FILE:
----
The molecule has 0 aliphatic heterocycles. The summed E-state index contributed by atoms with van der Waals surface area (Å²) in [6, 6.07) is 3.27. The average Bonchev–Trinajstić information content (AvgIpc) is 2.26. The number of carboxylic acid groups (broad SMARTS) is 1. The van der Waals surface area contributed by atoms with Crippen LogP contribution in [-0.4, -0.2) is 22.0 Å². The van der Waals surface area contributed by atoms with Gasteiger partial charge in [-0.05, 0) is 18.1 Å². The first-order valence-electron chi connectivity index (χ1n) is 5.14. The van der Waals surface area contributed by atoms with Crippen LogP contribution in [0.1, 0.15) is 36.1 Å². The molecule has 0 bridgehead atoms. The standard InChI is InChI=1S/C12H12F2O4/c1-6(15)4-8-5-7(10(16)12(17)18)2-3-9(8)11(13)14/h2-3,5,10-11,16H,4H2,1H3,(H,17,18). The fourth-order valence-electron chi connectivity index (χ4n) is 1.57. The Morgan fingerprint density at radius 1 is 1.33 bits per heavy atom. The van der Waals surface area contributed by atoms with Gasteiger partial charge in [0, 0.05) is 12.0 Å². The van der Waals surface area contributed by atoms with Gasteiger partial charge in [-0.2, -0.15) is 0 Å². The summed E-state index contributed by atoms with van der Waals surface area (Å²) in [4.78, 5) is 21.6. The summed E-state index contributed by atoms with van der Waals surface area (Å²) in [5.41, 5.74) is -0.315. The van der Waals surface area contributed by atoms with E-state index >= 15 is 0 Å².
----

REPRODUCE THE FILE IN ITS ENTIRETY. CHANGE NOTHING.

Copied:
The molecule has 0 aliphatic heterocycles. The summed E-state index contributed by atoms with van der Waals surface area (Å²) in [6, 6.07) is 3.27. The average Bonchev–Trinajstić information content (AvgIpc) is 2.26. The number of carboxylic acid groups (broad SMARTS) is 1. The van der Waals surface area contributed by atoms with Crippen LogP contribution in [-0.4, -0.2) is 22.0 Å². The van der Waals surface area contributed by atoms with Gasteiger partial charge in [-0.05, 0) is 18.1 Å². The first-order valence-electron chi connectivity index (χ1n) is 5.14. The van der Waals surface area contributed by atoms with Crippen LogP contribution in [0.1, 0.15) is 36.1 Å². The molecule has 0 bridgehead atoms. The standard InChI is InChI=1S/C12H12F2O4/c1-6(15)4-8-5-7(10(16)12(17)18)2-3-9(8)11(13)14/h2-3,5,10-11,16H,4H2,1H3,(H,17,18). The fourth-order valence-electron chi connectivity index (χ4n) is 1.57. The Morgan fingerprint density at radius 1 is 1.33 bits per heavy atom. The van der Waals surface area contributed by atoms with Gasteiger partial charge in [0, 0.05) is 12.0 Å². The van der Waals surface area contributed by atoms with Gasteiger partial charge in [-0.2, -0.15) is 0 Å². The summed E-state index contributed by atoms with van der Waals surface area (Å²) in [4.78, 5) is 21.6. The summed E-state index contributed by atoms with van der Waals surface area (Å²) in [5.41, 5.74) is -0.315. The van der Waals surface area contributed by atoms with E-state index >= 15 is 0 Å².